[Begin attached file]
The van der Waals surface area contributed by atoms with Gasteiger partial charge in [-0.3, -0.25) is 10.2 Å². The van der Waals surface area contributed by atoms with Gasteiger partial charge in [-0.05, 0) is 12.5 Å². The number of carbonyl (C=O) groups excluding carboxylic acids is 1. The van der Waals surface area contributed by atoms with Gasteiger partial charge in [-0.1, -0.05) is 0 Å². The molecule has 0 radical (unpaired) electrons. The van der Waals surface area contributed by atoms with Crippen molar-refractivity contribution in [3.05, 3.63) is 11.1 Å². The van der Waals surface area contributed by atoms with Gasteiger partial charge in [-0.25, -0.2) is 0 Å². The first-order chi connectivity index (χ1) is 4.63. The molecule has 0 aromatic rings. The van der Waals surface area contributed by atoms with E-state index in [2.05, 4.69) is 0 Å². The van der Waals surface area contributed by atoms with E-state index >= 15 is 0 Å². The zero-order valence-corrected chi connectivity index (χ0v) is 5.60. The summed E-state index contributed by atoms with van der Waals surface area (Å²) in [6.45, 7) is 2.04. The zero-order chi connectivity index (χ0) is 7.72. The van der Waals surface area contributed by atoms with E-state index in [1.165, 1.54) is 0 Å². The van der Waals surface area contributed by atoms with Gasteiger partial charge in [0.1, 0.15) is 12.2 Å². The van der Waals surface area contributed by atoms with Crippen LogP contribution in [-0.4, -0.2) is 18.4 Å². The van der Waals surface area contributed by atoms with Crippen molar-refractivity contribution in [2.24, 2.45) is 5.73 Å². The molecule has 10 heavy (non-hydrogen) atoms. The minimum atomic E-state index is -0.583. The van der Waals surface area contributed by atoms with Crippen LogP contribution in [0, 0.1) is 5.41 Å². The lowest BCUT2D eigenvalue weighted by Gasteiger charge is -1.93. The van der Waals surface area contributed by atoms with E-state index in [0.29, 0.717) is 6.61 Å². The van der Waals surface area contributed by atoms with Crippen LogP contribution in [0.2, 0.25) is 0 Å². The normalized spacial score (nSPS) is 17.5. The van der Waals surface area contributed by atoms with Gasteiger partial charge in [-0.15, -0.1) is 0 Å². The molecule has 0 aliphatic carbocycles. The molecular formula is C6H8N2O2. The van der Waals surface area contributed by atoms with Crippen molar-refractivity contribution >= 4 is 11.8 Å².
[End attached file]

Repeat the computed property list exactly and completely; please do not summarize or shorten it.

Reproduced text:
The van der Waals surface area contributed by atoms with Gasteiger partial charge in [-0.3, -0.25) is 10.2 Å². The van der Waals surface area contributed by atoms with Gasteiger partial charge in [-0.05, 0) is 12.5 Å². The number of carbonyl (C=O) groups excluding carboxylic acids is 1. The van der Waals surface area contributed by atoms with Gasteiger partial charge in [-0.1, -0.05) is 0 Å². The molecule has 0 radical (unpaired) electrons. The van der Waals surface area contributed by atoms with Crippen molar-refractivity contribution in [3.05, 3.63) is 11.1 Å². The van der Waals surface area contributed by atoms with Gasteiger partial charge in [-0.25, -0.2) is 0 Å². The first-order chi connectivity index (χ1) is 4.63. The molecule has 0 aromatic rings. The van der Waals surface area contributed by atoms with E-state index in [2.05, 4.69) is 0 Å². The van der Waals surface area contributed by atoms with E-state index >= 15 is 0 Å². The zero-order valence-corrected chi connectivity index (χ0v) is 5.60. The summed E-state index contributed by atoms with van der Waals surface area (Å²) in [6.45, 7) is 2.04. The zero-order chi connectivity index (χ0) is 7.72. The van der Waals surface area contributed by atoms with E-state index in [1.165, 1.54) is 0 Å². The van der Waals surface area contributed by atoms with Gasteiger partial charge in [0.1, 0.15) is 12.2 Å². The van der Waals surface area contributed by atoms with Crippen LogP contribution in [-0.4, -0.2) is 18.4 Å². The van der Waals surface area contributed by atoms with Crippen molar-refractivity contribution in [2.24, 2.45) is 5.73 Å². The molecule has 10 heavy (non-hydrogen) atoms. The minimum atomic E-state index is -0.583. The van der Waals surface area contributed by atoms with Crippen LogP contribution in [0, 0.1) is 5.41 Å². The lowest BCUT2D eigenvalue weighted by Gasteiger charge is -1.93. The van der Waals surface area contributed by atoms with E-state index in [0.29, 0.717) is 6.61 Å². The van der Waals surface area contributed by atoms with Crippen LogP contribution in [0.2, 0.25) is 0 Å². The normalized spacial score (nSPS) is 17.5. The van der Waals surface area contributed by atoms with Gasteiger partial charge in [-0.15, -0.1) is 0 Å². The molecule has 0 aliphatic carbocycles. The molecular formula is C6H8N2O2. The van der Waals surface area contributed by atoms with Crippen molar-refractivity contribution >= 4 is 11.8 Å².